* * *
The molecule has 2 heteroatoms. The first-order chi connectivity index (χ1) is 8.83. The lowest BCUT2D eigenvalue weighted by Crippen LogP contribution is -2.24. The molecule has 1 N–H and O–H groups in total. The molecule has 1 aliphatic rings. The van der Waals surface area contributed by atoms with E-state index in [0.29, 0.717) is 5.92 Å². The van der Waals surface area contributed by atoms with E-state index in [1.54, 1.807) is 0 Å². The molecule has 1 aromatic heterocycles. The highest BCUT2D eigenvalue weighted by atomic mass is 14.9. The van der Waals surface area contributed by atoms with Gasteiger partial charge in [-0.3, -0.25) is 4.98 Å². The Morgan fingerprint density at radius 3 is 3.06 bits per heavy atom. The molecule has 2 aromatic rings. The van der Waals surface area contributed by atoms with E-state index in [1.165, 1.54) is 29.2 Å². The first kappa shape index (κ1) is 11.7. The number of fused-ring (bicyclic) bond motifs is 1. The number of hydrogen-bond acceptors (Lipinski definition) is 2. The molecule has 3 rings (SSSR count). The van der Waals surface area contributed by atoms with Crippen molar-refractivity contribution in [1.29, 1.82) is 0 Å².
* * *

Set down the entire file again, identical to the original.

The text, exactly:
The molecule has 2 heteroatoms. The first-order chi connectivity index (χ1) is 8.83. The lowest BCUT2D eigenvalue weighted by Crippen LogP contribution is -2.24. The molecule has 1 N–H and O–H groups in total. The molecule has 1 aliphatic rings. The van der Waals surface area contributed by atoms with E-state index in [0.29, 0.717) is 5.92 Å². The van der Waals surface area contributed by atoms with E-state index in [1.54, 1.807) is 0 Å². The molecule has 1 aromatic heterocycles. The highest BCUT2D eigenvalue weighted by atomic mass is 14.9. The van der Waals surface area contributed by atoms with Gasteiger partial charge in [-0.3, -0.25) is 4.98 Å². The Morgan fingerprint density at radius 3 is 3.06 bits per heavy atom. The molecule has 2 aromatic rings. The van der Waals surface area contributed by atoms with E-state index in [1.165, 1.54) is 29.2 Å². The first kappa shape index (κ1) is 11.7. The number of fused-ring (bicyclic) bond motifs is 1. The number of hydrogen-bond acceptors (Lipinski definition) is 2. The molecule has 3 rings (SSSR count). The van der Waals surface area contributed by atoms with Crippen molar-refractivity contribution in [1.29, 1.82) is 0 Å².